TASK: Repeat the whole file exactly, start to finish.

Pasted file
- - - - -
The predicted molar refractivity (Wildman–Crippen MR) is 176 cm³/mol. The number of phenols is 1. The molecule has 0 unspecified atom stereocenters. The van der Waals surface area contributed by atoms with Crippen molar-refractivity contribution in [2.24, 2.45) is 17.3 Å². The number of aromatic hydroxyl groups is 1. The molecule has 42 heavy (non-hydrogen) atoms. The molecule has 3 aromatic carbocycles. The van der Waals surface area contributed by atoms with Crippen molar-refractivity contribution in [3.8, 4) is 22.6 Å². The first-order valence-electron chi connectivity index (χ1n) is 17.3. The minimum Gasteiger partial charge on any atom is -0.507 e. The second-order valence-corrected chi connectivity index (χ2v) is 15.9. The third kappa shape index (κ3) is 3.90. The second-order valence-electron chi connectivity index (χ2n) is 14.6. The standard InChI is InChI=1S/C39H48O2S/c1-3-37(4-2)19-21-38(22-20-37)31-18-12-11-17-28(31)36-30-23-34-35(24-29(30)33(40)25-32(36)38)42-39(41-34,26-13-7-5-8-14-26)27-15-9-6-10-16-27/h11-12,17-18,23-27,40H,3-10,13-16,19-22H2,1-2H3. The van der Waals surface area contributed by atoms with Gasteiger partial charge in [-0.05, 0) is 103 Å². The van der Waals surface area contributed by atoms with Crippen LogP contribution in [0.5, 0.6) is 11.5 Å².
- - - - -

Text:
The predicted molar refractivity (Wildman–Crippen MR) is 176 cm³/mol. The number of phenols is 1. The molecule has 0 unspecified atom stereocenters. The van der Waals surface area contributed by atoms with Crippen molar-refractivity contribution in [2.24, 2.45) is 17.3 Å². The number of aromatic hydroxyl groups is 1. The molecule has 42 heavy (non-hydrogen) atoms. The molecule has 3 aromatic carbocycles. The van der Waals surface area contributed by atoms with Crippen molar-refractivity contribution in [3.8, 4) is 22.6 Å². The first-order valence-electron chi connectivity index (χ1n) is 17.3. The minimum Gasteiger partial charge on any atom is -0.507 e. The second-order valence-corrected chi connectivity index (χ2v) is 15.9. The third kappa shape index (κ3) is 3.90. The second-order valence-electron chi connectivity index (χ2n) is 14.6. The standard InChI is InChI=1S/C39H48O2S/c1-3-37(4-2)19-21-38(22-20-37)31-18-12-11-17-28(31)36-30-23-34-35(24-29(30)33(40)25-32(36)38)42-39(41-34,26-13-7-5-8-14-26)27-15-9-6-10-16-27/h11-12,17-18,23-27,40H,3-10,13-16,19-22H2,1-2H3. The van der Waals surface area contributed by atoms with Gasteiger partial charge in [-0.05, 0) is 103 Å². The van der Waals surface area contributed by atoms with Crippen LogP contribution in [0.5, 0.6) is 11.5 Å².